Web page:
Maintaining Trust AND Data Integrity - a forum for discussion. INFO HERE.
#IntegrityAndTrust 3. Collaborate and share: data analysis practices are key to science credibility and reproducibility
Jacob Brownscombe, PhD, Banting Postdoctoral Fellow, Dalhousie University, @sci_angler on Twitter
The ongoing #PruittData controversy has prompted many of us in the field of ecology to further consider how we can ensure the accuracy and credibility of our science at the individual, team, and community level. This is particularly important with ecological studies due to the nature of data collection, which involves diverse methods and approaches, often in remote field or laboratory experiments with varied team members and sizes. Further, ecological systems are inherently complex, stochastic, and rarely well-controlled. Ecological experimental design and data analysis therefore presents a particular set of challenges and may require controlling for a range of factors, such as spatial or temporal autocorrelation, to minimize bias and uncertainty. All of the above are likely contributing factors in the reproducibility crisis in ecology, which is also an issue in many other fields, and has led to a push for more open science methods including standardized protocols for experimental design, data collection, analysis, and reporting.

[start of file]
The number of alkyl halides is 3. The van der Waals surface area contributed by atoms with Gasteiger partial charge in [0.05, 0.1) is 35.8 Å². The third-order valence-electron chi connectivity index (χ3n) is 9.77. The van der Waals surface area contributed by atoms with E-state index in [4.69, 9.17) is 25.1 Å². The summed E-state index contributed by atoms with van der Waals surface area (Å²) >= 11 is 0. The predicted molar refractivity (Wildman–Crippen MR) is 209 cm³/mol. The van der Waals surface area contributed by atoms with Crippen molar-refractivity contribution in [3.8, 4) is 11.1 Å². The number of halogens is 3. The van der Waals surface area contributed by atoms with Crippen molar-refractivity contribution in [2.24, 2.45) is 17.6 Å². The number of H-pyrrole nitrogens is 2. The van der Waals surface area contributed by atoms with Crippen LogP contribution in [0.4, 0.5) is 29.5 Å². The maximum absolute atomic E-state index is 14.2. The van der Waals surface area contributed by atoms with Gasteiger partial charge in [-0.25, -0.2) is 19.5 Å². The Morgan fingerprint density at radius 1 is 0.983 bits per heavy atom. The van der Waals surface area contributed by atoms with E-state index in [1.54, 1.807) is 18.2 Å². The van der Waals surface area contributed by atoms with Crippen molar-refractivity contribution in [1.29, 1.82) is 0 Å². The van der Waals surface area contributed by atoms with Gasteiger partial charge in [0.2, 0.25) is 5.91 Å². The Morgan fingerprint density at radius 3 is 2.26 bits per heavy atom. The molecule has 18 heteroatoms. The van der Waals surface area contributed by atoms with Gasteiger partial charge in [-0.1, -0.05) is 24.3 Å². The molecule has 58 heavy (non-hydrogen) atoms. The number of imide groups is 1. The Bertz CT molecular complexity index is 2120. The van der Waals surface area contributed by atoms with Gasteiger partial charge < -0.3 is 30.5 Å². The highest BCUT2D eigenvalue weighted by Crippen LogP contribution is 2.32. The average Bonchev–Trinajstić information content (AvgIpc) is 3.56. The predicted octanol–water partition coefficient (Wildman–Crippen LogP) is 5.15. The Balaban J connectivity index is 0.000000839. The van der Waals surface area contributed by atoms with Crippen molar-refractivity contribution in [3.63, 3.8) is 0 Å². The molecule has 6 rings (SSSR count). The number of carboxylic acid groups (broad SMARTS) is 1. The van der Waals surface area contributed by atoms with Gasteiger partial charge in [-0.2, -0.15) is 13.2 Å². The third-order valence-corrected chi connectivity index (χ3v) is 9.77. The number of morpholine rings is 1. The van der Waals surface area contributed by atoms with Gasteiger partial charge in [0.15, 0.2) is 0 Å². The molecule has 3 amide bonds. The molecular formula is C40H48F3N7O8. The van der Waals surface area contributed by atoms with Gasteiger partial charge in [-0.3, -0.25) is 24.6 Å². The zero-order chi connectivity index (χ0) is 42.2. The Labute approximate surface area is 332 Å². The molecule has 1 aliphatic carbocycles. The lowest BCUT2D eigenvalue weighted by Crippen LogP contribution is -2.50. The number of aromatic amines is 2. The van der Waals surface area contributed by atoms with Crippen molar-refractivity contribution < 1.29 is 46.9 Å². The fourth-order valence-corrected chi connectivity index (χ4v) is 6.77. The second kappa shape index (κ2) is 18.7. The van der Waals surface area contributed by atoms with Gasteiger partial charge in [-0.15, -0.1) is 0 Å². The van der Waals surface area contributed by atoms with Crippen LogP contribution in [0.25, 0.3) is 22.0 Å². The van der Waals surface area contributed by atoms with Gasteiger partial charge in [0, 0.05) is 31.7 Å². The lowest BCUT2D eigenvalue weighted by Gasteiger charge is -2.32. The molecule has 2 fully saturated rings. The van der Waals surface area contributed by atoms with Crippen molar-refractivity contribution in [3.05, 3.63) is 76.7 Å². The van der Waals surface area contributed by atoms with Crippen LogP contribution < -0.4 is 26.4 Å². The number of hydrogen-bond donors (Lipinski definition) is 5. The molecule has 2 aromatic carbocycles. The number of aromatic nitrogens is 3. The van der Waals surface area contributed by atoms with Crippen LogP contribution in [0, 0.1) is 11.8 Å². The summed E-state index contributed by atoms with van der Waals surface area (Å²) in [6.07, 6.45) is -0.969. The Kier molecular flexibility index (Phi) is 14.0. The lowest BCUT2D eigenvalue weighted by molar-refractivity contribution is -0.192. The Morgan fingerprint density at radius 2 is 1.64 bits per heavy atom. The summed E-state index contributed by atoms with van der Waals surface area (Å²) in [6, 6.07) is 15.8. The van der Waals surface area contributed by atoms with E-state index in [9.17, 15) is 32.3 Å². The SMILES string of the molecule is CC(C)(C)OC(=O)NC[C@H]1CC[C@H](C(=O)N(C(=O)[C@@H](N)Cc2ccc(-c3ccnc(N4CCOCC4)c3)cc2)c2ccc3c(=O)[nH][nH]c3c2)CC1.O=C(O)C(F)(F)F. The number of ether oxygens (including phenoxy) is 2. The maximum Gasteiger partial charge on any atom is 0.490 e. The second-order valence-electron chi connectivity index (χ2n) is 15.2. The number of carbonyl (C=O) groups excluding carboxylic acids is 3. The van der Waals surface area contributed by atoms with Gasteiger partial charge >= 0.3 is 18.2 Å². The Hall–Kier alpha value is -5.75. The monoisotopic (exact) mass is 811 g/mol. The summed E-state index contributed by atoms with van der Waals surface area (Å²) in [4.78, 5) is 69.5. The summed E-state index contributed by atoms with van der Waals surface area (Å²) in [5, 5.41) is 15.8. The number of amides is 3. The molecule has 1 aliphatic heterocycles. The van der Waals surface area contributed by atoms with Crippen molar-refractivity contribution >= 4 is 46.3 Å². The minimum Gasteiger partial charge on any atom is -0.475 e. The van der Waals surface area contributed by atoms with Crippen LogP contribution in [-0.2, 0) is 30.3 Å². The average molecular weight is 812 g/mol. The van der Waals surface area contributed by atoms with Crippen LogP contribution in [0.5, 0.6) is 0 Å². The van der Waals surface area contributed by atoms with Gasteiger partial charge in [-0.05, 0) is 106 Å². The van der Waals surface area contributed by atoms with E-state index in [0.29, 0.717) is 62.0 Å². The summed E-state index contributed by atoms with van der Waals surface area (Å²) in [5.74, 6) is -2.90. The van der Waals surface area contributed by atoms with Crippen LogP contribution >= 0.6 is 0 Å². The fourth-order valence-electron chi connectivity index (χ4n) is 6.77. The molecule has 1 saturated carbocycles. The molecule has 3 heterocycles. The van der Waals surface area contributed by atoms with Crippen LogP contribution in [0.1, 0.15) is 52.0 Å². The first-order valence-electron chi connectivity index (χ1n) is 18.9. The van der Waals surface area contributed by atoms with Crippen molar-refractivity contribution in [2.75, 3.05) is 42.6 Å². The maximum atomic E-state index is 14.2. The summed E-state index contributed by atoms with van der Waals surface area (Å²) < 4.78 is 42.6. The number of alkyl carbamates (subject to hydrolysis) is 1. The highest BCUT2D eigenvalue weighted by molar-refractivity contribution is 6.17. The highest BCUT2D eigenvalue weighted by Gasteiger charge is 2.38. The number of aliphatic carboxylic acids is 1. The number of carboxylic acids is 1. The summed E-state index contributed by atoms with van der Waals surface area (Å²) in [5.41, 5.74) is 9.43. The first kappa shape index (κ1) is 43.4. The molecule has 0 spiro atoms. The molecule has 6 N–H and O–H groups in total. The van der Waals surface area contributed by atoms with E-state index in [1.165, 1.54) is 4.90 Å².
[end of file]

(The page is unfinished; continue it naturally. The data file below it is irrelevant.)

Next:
There is potential for bias and error to creep in at many stages of the scientific process due to mistakes, inappropriate approaches, or malicious practices. In #IntegrityAndTrust Idea 2 Dr. Cooke argued that the potential for these errors is reduced when data collection occurs in teams, and further suggested this could be extended to data analysis as well. There is indeed massive potential for error and bias to develop in the process of analyzing ecological data. In addition to being inherently challenging, in many cases, datasets are analyzed by a single individual scientist. Many of these scientists are students, often conducting a specific analysis for the first time. The most popular analysis programs (e.g., R Statistical Programing Language, Python) involve computer coding, which enables a highly flexible and manual data processing and analytical process, but also creates potential for analytical misuse or error. It seems common practice to have all coauthors provide input to manuscript drafts, but less commonly do coauthors double check the data analysis workflow. Enabling this Wild West of data analysis are peer-reviewed journals, very few of which require submission of analytical materials (e.g., R scripts) with published manuscripts in the field of ecology. A growing number of journals require that manuscript-related data be made publicly available, not just in the supplementary material (often paywalled) or GitHub, but a permanent online repository such as Zenodo. However, reviews indicate that to date, the materials provided by authors are often insufficient to enable reproducibility, which defeats the purpose.